The data presented in this study allow inferences about the events leading up to exocytosis of secretory vesicles. Destabilizing the SNARE bundle by N-terminal alanine substitution in syb-2 led to smaller primed vesicle pools and a shallower sustained phase, indicating that the forward priming rate under elevated Ca2+ conditions is reduced. This occurred in the absence of any detectable change in the triggering rate or fusion pore properties. The physiological changes correlated with a decreased association rate and affinity for the acceptor complex, as measured in vitro using biophysical methods, especially when the two N-terminal layers (−7 and −6) were mutated (LATA). The VAVA mutation (located in layers −5 and −4) resulted in milder consequences in the in vitro situation, although the affinity for the ΔN complex was reduced. In physiological measurements, both mutations had indistinguishable effects. The most likely reason for this discrepancy is that in vivo, additional catalyzing factors, possibly Munc18 (Deák et al., 2009) and/or CAPS (Ca2+-dependent activator protein for secretion; James et al., 2009), cause synaptobrevin to associate with syntaxin–SNAP-25 in a slightly different sequence or over a longer stretch than in vitro. This interpretation was supported by biochemical experiments aimed at testing the effect of layers −5 and −4 (where the VAVA mutation is localized) in the absence of layers −6 and −7 (harboring the LATA mutation). This experiment (Fig. S1 B) showed a further reduction of association rate by the VAVA mutation compared with mutants merely bearing a deletion of layers −7 and −6 (Δ32–35VAVA and Δ32–35 in Fig. S1 B). Overall, our data indicate that assembly of the N-terminal end of the ternary SNARE complex happens during vesicle priming, without being directly linked to downstream events involved in triggering release. The experiments presented in this study were necessary to draw this conclusion because previous mutations introduced in SNAP-25 (Sørensen et al., 2006) might have affected upstream processes, including the formation of the syntaxin–SNAP-25 acceptor complex involved in docking (de Wit et al., 2009). Only synaptobrevin mutations can clearly dissect the involvement of the ternary SNARE complex in exocytosis. The current data make a very strong case for the sequential two-step N- to C-terminal assembly of the ternary SNARE complex. In contrast, our data are hard to reconcile with models in which the C-terminal end of synaptobrevin joins the complex first (Kweon et al., 2003).
As was the case for SNAP-25 (Xu et al., 1998; Wei et al., 2000; Sørensen et al., 2006), mutation in the C-most interaction layer, layer 8 in synaptobrevin, caused a slowdown of exocytosis triggering. This phenotype is relatively rare, demonstrating the robustness of the exocytosis machinery (Neher and Sakaba, 2008). The slowdown upon mutation indicates that assembly of this layer is coupled to Ca2+ binding to the Ca2+ sensor synaptotagmin, which times release with respect to the Ca2+ signal (Martens et al., 2007; for reviews see Chapman, 2008; Rizo and Rosenmund, 2008; Südhof and Rothman, 2009). The effect seems exclusive to the two to three most C-terminal interaction layers. It is of interest to note that both in vitro and in vivo studies have identified the last couple of C-terminal layers as more essential for release than the linker, which connects the SNARE complex to the transmembrane anchor of synaptobrevin (McNew et al., 1999; Melia et al., 2002; Kesavan et al., 2007; Siddiqui et al., 2007). Insertions in the linker of several amino acids only led to minor changes in release in chromaffin cells (Kesavan et al., 2007), whereas we show in this study that even rather conservative mutations in the last three SNARE layers suffice to abolish release. Thus, whereas C-terminal assembly is clearly essential for exocytosis, the exact structure of the linker region, which, according to current understanding, couples the released energy to the membrane, is less crucial.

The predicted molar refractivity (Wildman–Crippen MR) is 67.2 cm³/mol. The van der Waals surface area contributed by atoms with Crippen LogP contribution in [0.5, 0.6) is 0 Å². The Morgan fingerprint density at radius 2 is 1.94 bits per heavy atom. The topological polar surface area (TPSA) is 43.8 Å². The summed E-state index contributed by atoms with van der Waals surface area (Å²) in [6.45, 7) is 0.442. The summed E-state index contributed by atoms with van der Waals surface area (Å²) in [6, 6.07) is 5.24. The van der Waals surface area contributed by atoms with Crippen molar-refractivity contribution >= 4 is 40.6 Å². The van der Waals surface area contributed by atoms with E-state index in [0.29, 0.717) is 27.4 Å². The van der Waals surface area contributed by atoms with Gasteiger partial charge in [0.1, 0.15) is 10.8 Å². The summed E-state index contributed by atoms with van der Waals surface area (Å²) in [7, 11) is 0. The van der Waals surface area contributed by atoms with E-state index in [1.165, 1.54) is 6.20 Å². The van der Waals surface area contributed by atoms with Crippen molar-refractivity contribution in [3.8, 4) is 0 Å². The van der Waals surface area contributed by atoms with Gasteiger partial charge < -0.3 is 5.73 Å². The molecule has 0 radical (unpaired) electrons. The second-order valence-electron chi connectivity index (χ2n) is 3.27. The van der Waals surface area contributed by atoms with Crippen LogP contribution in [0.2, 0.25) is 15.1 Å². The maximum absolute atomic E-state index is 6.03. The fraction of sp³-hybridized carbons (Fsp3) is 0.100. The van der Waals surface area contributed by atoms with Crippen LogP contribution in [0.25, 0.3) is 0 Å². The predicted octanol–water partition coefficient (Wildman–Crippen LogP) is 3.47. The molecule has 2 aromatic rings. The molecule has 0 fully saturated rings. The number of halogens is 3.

Mutation of the C-most layer of synaptobrevin caused a reduction in duration of the prespike foot, reflecting a shorter lifetime of the fusion pore. Our analysis of small events, which might represent SAFs, did not reveal changes that would be consistent with an increased rate of fusion pore reclosure. Thus, it seems that the mutation has changed the energy landscape for fusion pore formation and dilation in a more complex way, such that the barrier for fusion triggering is higher (leading to slower time constants of fusion), whereas the barrier for fusion pore expansion is smaller (leading to a fusion pore with shorter life time; Fig. 6 C). The finding that mutations in the C-most interaction layer modified prespike feet implies that C-terminal SNARE complex assembly is involved in generating the fusion pore (Criado et al., 1999; Gil et al., 2002; Fang et al., 2008). However, whereas a previous publication reported an increased foot duration upon C-terminal mutation of SNAP-25 (Fang et al., 2008), we found in this study that the foot duration was decreased. This might be caused by the difference in protocol because in the previous study, using overexpression in bovine cells, vesicles might fuse using a mixture of WT (endogenous) and mutated protein. Another possibility is that there is a different role of syb-2 and SNAP-25 in fusion pore formation. This idea is supported by the finding of opposite effects (decrease and increase, respectively) on fusion pore duration after knockout of SNAP-25 (Sørensen et al., 2003) and syb-2 (Borisovska et al., 2005).